She added, “For me, the tragedy is when I do watch sport … having [that] doubt in the back of mind: is this person legit?”

Having to entertain that notion, she said, is “awful.”

On the medals stand in Montreal: left to right, Kim Peyton, Boglioli, Sterkel, Babashoff // The Last Gold via USOC archives

Truth is, doping has been going on since time immemorial. The Montreal 1976 Games were hardly the first Olympics, nor will they be the last, at which someone from somewhere tried to cheat to win.

What makes 1976 so breathtaking, of course, is the scale and the scope of the East German doping program.

This is why USA Swimming made the documentary, spending in the range of seven figures to do so. Brian T. Brown, who won 15 Emmy awards for his work at NBC, directed the project. Chuck Wielgus and Mike Unger, No. 1 and 2 for years at USA Swimming, served as executive producers. The acclaimed American actor Julianna Margulies narrates.

USA Swimming's Mike Unger, left, and Chuck Wielgus, right, with the 1976 medalists // Getty Images

Going forward, the production is hugely likely to serve as a model for other sport federations, whether in or out of the United States. Why is elemental: content is now king. And every single sports federation generates massive amounts of content; that is, every single federation has a story, or stories, to tell. Why rely on outsiders when you can make a journalistically responsible and dramatically compelling vehicle yourself?

Especially one that can run on The Olympic Channel, likely to launch after the Rio 2016 Games.

The film also underscores an elemental lesson in journalism, indeed story-telling, everywhere:

Have the courage to follow your own convictions. Don’t be swayed by the mooing of other reporters in the herd — like the U.S. press corps in attendance in Montreal, which to a large degree soured on the U.S. women swimmers, seeing them as bad sports for not losing with grace, even casting Babashoff as something of a villain with the nickname “Surly Shirley.”

When she had the temerity to, you know, tell the truth.

Boglioli said, “At some point, you do wonder: how are they so fast? Why doesn’t everyone see the obvious?”

In a brief address to the crowd in Culver City, California, before the film showed, Unger said there were three reasons to make it:

To tell history.

To tell the “anti-doping message": “how to do it right,” meaning the way the U.S. team approached the 1976 Games in contrast to the East Germans. The U.S. women, to be clear, were hugely unlikely to be doping, then or now. Doping just wasn’t — and to a large degree, still isn’t — a culture with significant traction within U.S. swimming. Katie Ledecky this summer at the Rio 2016 Games, like Janet Evans in 1988 and 1992, like Babashoff in 1976: outsized talents with ferocious will and absurd work ethic.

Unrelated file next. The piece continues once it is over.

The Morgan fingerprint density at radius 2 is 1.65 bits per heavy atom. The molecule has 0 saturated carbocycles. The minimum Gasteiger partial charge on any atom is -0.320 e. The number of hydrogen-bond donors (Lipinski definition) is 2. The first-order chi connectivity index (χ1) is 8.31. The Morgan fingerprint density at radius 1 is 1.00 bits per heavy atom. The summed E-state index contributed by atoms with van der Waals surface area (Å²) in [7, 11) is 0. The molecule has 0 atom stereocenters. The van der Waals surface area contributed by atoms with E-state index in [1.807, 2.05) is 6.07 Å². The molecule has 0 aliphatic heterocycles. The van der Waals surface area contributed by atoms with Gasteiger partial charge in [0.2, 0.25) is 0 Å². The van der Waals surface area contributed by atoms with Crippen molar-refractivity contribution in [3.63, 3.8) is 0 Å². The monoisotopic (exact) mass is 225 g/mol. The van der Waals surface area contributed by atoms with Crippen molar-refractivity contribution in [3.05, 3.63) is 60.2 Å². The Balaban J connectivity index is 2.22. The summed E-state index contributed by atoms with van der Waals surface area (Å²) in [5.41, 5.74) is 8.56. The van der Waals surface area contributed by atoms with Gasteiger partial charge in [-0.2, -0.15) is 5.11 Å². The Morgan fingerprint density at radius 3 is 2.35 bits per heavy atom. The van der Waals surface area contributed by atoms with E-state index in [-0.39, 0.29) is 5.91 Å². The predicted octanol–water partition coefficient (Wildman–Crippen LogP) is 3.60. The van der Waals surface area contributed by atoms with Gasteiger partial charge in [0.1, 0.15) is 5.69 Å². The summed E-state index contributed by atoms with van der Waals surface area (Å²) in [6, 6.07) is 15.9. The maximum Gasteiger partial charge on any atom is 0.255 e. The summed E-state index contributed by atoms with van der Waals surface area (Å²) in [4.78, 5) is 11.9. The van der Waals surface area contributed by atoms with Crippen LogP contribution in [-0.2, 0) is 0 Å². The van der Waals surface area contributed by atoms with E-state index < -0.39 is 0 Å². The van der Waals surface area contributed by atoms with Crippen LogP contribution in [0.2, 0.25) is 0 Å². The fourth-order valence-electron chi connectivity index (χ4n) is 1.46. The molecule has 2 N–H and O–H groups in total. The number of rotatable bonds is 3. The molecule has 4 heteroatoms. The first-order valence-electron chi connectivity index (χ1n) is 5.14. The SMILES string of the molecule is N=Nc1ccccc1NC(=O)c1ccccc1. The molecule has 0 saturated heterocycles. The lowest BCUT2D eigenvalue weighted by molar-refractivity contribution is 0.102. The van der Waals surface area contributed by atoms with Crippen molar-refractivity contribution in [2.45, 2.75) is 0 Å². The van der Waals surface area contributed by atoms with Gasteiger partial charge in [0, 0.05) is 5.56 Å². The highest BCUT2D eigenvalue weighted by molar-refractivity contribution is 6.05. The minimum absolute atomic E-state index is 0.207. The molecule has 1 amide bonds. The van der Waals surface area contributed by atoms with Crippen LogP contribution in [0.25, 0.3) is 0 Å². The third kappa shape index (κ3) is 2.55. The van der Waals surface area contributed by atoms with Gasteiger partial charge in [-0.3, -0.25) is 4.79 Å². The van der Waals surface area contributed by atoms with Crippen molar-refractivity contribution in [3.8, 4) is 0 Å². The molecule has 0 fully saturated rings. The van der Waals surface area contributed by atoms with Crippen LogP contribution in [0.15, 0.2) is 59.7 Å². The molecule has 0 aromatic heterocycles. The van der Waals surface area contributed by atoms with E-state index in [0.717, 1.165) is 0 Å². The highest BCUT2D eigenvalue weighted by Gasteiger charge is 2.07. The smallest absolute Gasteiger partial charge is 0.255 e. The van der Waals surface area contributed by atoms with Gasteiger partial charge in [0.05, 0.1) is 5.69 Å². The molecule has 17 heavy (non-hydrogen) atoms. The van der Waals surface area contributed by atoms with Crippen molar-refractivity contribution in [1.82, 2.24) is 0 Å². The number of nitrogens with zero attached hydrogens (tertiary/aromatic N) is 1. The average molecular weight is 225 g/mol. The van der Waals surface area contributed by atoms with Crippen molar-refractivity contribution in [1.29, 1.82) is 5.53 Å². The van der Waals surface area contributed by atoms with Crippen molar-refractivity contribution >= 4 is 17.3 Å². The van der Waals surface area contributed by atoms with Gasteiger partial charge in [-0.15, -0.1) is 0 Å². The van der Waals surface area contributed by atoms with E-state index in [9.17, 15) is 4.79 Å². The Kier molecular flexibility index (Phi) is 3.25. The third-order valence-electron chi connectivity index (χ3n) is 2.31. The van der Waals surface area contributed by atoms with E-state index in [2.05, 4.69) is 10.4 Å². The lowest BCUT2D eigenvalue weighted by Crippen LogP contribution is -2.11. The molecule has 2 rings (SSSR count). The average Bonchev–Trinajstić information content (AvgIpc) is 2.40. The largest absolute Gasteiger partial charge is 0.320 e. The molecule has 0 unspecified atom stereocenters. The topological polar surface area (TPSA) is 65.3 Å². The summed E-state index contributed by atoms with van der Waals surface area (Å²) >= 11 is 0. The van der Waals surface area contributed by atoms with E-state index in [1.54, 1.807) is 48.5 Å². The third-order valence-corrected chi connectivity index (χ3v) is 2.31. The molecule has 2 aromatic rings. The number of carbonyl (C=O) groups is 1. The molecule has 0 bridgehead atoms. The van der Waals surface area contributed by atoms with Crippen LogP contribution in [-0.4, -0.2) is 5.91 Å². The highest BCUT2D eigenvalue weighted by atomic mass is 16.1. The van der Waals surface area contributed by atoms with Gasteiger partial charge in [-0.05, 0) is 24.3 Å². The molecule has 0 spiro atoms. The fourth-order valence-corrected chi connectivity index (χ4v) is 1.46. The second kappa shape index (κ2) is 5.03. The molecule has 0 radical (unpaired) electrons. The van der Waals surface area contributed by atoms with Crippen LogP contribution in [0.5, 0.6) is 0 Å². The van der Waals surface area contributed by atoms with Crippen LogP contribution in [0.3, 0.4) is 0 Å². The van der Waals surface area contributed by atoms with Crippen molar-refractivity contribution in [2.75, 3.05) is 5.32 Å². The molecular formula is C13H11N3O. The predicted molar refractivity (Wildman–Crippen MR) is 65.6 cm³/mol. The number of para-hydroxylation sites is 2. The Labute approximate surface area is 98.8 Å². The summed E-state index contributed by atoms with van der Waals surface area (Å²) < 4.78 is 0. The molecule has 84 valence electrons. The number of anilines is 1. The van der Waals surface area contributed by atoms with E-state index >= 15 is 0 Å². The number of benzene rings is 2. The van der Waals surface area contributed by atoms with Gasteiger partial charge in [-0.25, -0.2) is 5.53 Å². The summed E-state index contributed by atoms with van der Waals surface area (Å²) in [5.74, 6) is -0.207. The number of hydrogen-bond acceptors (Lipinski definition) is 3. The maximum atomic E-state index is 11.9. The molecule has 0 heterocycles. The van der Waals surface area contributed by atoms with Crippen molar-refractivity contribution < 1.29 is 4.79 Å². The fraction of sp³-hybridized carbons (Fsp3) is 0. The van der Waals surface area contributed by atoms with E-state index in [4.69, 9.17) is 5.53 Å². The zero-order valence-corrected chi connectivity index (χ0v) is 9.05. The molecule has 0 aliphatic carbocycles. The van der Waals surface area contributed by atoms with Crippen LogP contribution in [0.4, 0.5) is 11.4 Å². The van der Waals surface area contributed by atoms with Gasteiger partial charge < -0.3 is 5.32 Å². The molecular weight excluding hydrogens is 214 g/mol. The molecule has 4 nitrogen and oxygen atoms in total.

The third reason: to pay tribute to the women on that 1976 U.S. team.

The risk with such motivation, of course, is that the film could have veered into jingoism.

It is the farthest thing from.

A key question it poses: who is a victim?

The American women, Babashoff in particular, who if the East Germans weren’t doping assuredly would have won bunches of golds?

Or the East German athletes themselves? They essentially had no choice. They had to take those blue pills.

Over the years, some leading swim writers have called for Olympic and international swim federation officials to consider yanking the 1976 medals away from the East Germans.

It’s one thing, as the International Olympic Committee does now, to re-allocate medals when someone like the U.S. track star Marion Jones admits to doping. She “won” five medals, three gold, at the Sydney 2000 Games. The world saw it live on television. But all she has now are dubious memories, not medals. She chose to cheat.

It is the case now, via the World Anti-Doping Code, that an athlete who dopes is liable for whatever is in his or her system. That is the cardinal rule. But the rewriting of history on a significant scale surely has to involve more: intent — the volitionally undertaken choice to cheat — has to serve as a significant element in assessing how and whether to re-work facts as they are, and were.

As the film suggests, and pointedly: how would stripping the East German female swimmers right a wrong that was committed not just by them but to them as well?

By extension: if the allegations accusing Russia of state-sponsored or -sanctioned sport turn out to be proven true, what to make of those athletes in a system where choice might well be, at best, limited?

In Montreal, East Germany’s Ulrike Tauber won gold in the women’s 400-meter individual medley, breaking the world record by just a touch over six seconds, a crazy drop in time; she also took silver in the 200 butterfly. In the film, she says of the use of “substances,” as she refers to the program of oral turinabol, “Surely, that affects the Olympic victory.”